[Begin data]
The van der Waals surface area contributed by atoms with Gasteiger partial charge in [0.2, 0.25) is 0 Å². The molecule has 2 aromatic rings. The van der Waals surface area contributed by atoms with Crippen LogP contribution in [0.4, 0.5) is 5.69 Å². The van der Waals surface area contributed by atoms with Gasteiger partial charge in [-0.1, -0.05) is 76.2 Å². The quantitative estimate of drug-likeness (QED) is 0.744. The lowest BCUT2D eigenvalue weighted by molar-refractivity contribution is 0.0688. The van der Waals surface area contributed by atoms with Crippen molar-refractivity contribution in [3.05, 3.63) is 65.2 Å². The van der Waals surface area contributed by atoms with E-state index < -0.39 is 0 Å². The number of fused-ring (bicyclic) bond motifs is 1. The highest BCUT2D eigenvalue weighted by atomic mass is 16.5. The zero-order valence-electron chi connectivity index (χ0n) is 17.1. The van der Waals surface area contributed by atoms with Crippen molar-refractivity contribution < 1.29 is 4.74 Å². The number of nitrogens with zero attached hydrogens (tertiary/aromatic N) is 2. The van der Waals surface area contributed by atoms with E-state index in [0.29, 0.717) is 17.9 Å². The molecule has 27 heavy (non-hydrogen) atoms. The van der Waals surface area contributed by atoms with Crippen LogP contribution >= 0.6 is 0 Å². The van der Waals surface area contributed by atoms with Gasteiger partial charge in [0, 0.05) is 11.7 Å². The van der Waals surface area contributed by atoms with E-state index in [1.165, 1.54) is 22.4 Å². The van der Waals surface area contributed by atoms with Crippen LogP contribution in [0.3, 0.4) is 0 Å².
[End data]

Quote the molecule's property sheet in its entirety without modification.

The van der Waals surface area contributed by atoms with Gasteiger partial charge in [0.2, 0.25) is 0 Å². The molecule has 2 aromatic rings. The van der Waals surface area contributed by atoms with Crippen LogP contribution in [0.4, 0.5) is 5.69 Å². The van der Waals surface area contributed by atoms with Gasteiger partial charge in [-0.1, -0.05) is 76.2 Å². The quantitative estimate of drug-likeness (QED) is 0.744. The lowest BCUT2D eigenvalue weighted by molar-refractivity contribution is 0.0688. The van der Waals surface area contributed by atoms with Crippen molar-refractivity contribution in [3.05, 3.63) is 65.2 Å². The van der Waals surface area contributed by atoms with E-state index < -0.39 is 0 Å². The number of fused-ring (bicyclic) bond motifs is 1. The highest BCUT2D eigenvalue weighted by atomic mass is 16.5. The zero-order valence-electron chi connectivity index (χ0n) is 17.1. The van der Waals surface area contributed by atoms with Crippen molar-refractivity contribution < 1.29 is 4.74 Å². The number of nitrogens with zero attached hydrogens (tertiary/aromatic N) is 2. The van der Waals surface area contributed by atoms with E-state index in [0.29, 0.717) is 17.9 Å². The molecule has 27 heavy (non-hydrogen) atoms. The van der Waals surface area contributed by atoms with Crippen LogP contribution >= 0.6 is 0 Å². The van der Waals surface area contributed by atoms with Gasteiger partial charge in [0, 0.05) is 11.7 Å². The van der Waals surface area contributed by atoms with E-state index in [1.165, 1.54) is 22.4 Å². The van der Waals surface area contributed by atoms with Crippen LogP contribution in [0.3, 0.4) is 0 Å².